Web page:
The mystery of how mutations in a gene called isocitrate dehydrogenase 1 (IDH1) cause brain cancer and leukaemia is beginning to be unravelled. Researchers have discovered that the mutations cause the production of an enzyme that can reconfigure on–off switches across the genome and stop cells from differentiating.
The findings, published in three papers today in Nature1–3, could be used in the development of drugs for cancers with these mutations — a search that is already under way in many pharmaceutical companies.
IDH1 acts in an energy-generating pathway known as the citric-acid cycle, and the IDH1 mutations associated with cancer cause a metabolite called 2-hydroxyglutarate to accumulate. The mutations were identified through several cancer genome projects as part as a surge of interest in understanding and harnessing the unusual metabolism of cancer cells.
The field has grown so hot that a company focused on targeting cancer metabolism, Agios Pharmaceuticals in Cambridge, Massachusetts, raised more than US$260 million from investors before any of its compounds reached clinical trials. Late last year, the company, one of those racing to find drugs that target mutant IDH1, became the subject of a high-profile lawsuit when the Abramson Family Cancer Research Institute in Philadelphia accused former employee Craig Thompson of founding the company to pursue findings he made at the institute without notifying institute officials. Thompson, now president of the Memorial Sloan-Kettering Cancer Center in New York, is a coauthor on two of the three Nature papers published today2, 3, but was not available for comment.
But despite this attention, the relevance of cancer’s unorthodox metabolism long remained unclear. “There has been a debate for nearly a century,” says William Kaelin, an oncologist at the Dana-Farber Cancer Institute in Boston, Massachusetts, and an author on one of the papers1. “Is altered metabolism a cause or a consequence of cancer?”
And although IDH1 mutations are found in multiple cancers, including more than 70% of a type of brain tumour called low-grade glioma — researchers are struggling to work out how the changes contribute to cancer. “For years people have tried,” says Timothy Chan, a radiation oncologist at the Memorial Sloan-Kettering Cancer Center, and an author of the same two papers as Thompson2, 3. “We were really perplexed as to what mutant IDH1 was really doing, and how it leads to cancer.”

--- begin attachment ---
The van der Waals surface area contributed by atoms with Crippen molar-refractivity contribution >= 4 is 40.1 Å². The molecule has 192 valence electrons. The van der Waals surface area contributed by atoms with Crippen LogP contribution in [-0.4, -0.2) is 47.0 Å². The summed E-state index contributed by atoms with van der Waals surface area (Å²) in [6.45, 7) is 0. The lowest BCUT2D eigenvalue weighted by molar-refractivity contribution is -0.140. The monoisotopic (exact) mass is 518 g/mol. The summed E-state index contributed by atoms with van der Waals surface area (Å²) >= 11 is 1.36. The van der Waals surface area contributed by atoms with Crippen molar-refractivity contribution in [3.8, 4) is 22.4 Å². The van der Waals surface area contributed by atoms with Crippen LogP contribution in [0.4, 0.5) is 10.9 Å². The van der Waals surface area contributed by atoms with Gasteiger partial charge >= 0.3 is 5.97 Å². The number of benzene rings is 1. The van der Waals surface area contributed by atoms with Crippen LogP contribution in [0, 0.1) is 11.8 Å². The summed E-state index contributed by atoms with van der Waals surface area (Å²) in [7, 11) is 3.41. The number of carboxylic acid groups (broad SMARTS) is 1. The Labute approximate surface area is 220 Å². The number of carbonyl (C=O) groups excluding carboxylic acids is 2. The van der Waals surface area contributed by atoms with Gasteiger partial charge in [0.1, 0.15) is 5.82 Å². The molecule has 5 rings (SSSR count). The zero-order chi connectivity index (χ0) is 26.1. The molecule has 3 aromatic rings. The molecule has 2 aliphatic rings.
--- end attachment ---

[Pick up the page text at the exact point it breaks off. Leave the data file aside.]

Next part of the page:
Researchers have now identified several ways in which IDH1 mutations contribute to disease. Kaelin and his colleagues found1 that the form of 2-hydroxyglutarate that accumulates in IDH1-mutant cancer cells promotes cell growth by inhibiting the activity of a protein called hypoxia inducible factor (HIF), which can sometimes suppress tumours.
Chan and his coworkers showed2 that IDH1 mutations unleash what Chan calls “epigenetic chaos” by interfering with an enzyme that regulates the deposition of methyl groups on DNA. This ‘methylation’ can switch gene expression on and off. “It’s one mutation but it can reconfigure the on–off switches across the whole genome,” says Chan.
And Thompson, Chan and their colleagues showed3 that changing the methylation state of crucial DNA–protein complexes called histones prevents cells from differentiating. A lack of differentiation is a hallmark of cancer cells.
Altogether, the findings are “fascinating”, says Martin van den Bent, a neuro-oncologist at the Daniel den Hoed Cancer Center in Rotterdam, the Netherlands. The methylation results, in particular, add to previous clinical studies showing that IDH1-mutant brain tumours have altered DNA methylation patterns.
“This work shows that indeed there is a causal relationship between the mutation and those methylation changes,” says van den Bent. “One gets the feeling that we are getting closer to the dream of developing a treatment for IDH1-mutant cancers.”
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